Silver is not going away. Its ongoing popularity seems to fly in the face of the modernist, the Keynesian and the visionary who dreams of a world without physical currency or money at all. Despite their viewpoints, silver and other precious metals remain sought after and valued by many investors.
Humans in developed countries often seem obsessed with technology and modernity, but they still sit in chairs, read with their eyes, and repeat the same behaviors over and over again.
To the conventionally informed, silver and gold may seem a barbaric, outdated and bulky form of currency. To the elite, these metals are relics to be hated and suppressed because they represent that which threatens their livelihood.
Precious Metals Have Retained Their Value but Remain Under-owned
Yet the precious metals are still around and have retained their value. They are not tulips nor a dot com stock that might be prone to bubbles, largely because their unique properties give them intrinsic value that makes them universally desirable.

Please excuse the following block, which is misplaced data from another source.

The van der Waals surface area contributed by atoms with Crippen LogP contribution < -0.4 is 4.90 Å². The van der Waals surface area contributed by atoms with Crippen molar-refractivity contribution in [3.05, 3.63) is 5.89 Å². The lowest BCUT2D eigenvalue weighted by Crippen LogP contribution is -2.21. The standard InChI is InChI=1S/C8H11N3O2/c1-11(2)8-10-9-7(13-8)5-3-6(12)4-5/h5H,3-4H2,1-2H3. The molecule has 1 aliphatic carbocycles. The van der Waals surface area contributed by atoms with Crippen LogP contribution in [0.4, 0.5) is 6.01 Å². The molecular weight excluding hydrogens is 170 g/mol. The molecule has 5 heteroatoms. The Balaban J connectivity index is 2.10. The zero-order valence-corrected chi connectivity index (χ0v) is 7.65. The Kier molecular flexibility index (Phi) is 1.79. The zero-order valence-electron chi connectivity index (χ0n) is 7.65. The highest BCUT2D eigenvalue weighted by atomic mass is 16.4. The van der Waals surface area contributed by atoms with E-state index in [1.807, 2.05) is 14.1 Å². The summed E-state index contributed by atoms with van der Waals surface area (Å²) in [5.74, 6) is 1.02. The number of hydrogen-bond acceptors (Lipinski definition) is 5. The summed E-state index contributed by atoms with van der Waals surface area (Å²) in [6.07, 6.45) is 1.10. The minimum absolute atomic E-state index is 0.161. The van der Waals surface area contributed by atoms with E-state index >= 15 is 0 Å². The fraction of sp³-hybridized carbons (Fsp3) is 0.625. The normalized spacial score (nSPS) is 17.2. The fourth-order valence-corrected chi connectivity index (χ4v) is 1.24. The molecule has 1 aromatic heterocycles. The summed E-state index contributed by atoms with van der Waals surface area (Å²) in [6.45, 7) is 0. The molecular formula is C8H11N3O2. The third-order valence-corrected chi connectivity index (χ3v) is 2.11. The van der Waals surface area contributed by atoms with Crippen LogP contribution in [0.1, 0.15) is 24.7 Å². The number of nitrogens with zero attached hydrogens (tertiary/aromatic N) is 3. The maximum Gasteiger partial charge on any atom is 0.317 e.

Precious metals like silver and gold are widely recognized, liquid and easy to trade. Their fundamental value means they need to pay no interest or dividend as a bribe for investor ownership.
Yet these metals remain under-owned at the very time where the actual ownership of an asset that cannot be created at will is in severely short supply.
A government can outlaw or tax them, and a media complex can build propaganda campaigns against them. Nevertheless, in the end, this attention has the same effect as prohibiting gun ownership in a culture whose constitution and identity is built upon that very principle.
Time and time again, the world has seen threats of confiscation simply accelerate hoarding.